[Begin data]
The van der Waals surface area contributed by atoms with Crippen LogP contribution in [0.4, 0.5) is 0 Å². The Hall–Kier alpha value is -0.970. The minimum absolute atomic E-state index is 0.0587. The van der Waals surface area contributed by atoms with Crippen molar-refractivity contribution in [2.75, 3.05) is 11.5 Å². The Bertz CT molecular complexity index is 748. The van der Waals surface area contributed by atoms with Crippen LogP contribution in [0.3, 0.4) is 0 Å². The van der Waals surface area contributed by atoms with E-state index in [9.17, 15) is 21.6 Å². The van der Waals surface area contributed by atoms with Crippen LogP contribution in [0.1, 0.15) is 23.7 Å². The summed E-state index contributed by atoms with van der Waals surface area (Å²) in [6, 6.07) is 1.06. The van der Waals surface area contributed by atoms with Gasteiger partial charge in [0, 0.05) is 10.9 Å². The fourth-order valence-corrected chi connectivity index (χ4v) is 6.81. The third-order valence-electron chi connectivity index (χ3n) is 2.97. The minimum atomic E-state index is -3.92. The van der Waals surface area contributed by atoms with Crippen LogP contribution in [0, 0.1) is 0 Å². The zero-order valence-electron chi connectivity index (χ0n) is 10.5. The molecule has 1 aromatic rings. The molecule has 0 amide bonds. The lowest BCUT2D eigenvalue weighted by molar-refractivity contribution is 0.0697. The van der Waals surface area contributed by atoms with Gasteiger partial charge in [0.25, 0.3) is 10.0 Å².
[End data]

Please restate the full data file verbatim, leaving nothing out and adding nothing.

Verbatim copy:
The van der Waals surface area contributed by atoms with Crippen LogP contribution in [0.4, 0.5) is 0 Å². The Hall–Kier alpha value is -0.970. The minimum absolute atomic E-state index is 0.0587. The van der Waals surface area contributed by atoms with Crippen molar-refractivity contribution in [2.75, 3.05) is 11.5 Å². The Bertz CT molecular complexity index is 748. The van der Waals surface area contributed by atoms with Crippen LogP contribution in [0.3, 0.4) is 0 Å². The van der Waals surface area contributed by atoms with E-state index in [9.17, 15) is 21.6 Å². The van der Waals surface area contributed by atoms with Crippen LogP contribution in [0.1, 0.15) is 23.7 Å². The summed E-state index contributed by atoms with van der Waals surface area (Å²) in [6, 6.07) is 1.06. The van der Waals surface area contributed by atoms with Gasteiger partial charge in [0, 0.05) is 10.9 Å². The fourth-order valence-corrected chi connectivity index (χ4v) is 6.81. The third-order valence-electron chi connectivity index (χ3n) is 2.97. The minimum atomic E-state index is -3.92. The van der Waals surface area contributed by atoms with Crippen LogP contribution in [0, 0.1) is 0 Å². The zero-order valence-electron chi connectivity index (χ0n) is 10.5. The molecule has 1 aromatic rings. The molecule has 0 amide bonds. The lowest BCUT2D eigenvalue weighted by molar-refractivity contribution is 0.0697. The van der Waals surface area contributed by atoms with Gasteiger partial charge in [0.25, 0.3) is 10.0 Å².